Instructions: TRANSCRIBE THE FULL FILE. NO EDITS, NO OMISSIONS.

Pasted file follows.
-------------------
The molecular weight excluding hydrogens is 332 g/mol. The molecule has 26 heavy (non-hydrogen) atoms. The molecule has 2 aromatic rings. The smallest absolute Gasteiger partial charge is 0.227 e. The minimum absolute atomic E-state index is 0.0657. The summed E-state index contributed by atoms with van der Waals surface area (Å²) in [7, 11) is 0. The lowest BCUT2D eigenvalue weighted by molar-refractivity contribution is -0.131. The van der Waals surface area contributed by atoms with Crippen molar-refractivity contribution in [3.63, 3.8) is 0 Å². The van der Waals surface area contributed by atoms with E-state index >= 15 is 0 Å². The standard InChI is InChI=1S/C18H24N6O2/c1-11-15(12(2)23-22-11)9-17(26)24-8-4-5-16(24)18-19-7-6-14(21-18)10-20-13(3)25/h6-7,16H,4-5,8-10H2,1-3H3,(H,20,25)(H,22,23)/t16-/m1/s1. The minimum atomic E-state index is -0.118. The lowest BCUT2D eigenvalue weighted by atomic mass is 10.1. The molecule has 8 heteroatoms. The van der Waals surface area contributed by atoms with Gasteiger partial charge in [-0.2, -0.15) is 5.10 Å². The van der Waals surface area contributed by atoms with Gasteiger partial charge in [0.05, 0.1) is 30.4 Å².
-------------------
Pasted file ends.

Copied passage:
The molecular weight excluding hydrogens is 332 g/mol. The molecule has 26 heavy (non-hydrogen) atoms. The molecule has 2 aromatic rings. The smallest absolute Gasteiger partial charge is 0.227 e. The minimum absolute atomic E-state index is 0.0657. The summed E-state index contributed by atoms with van der Waals surface area (Å²) in [7, 11) is 0. The lowest BCUT2D eigenvalue weighted by molar-refractivity contribution is -0.131. The van der Waals surface area contributed by atoms with Crippen molar-refractivity contribution in [3.63, 3.8) is 0 Å². The van der Waals surface area contributed by atoms with E-state index >= 15 is 0 Å². The standard InChI is InChI=1S/C18H24N6O2/c1-11-15(12(2)23-22-11)9-17(26)24-8-4-5-16(24)18-19-7-6-14(21-18)10-20-13(3)25/h6-7,16H,4-5,8-10H2,1-3H3,(H,20,25)(H,22,23)/t16-/m1/s1. The minimum atomic E-state index is -0.118. The lowest BCUT2D eigenvalue weighted by atomic mass is 10.1. The molecule has 8 heteroatoms. The van der Waals surface area contributed by atoms with Gasteiger partial charge in [-0.2, -0.15) is 5.10 Å². The van der Waals surface area contributed by atoms with Gasteiger partial charge in [0.05, 0.1) is 30.4 Å².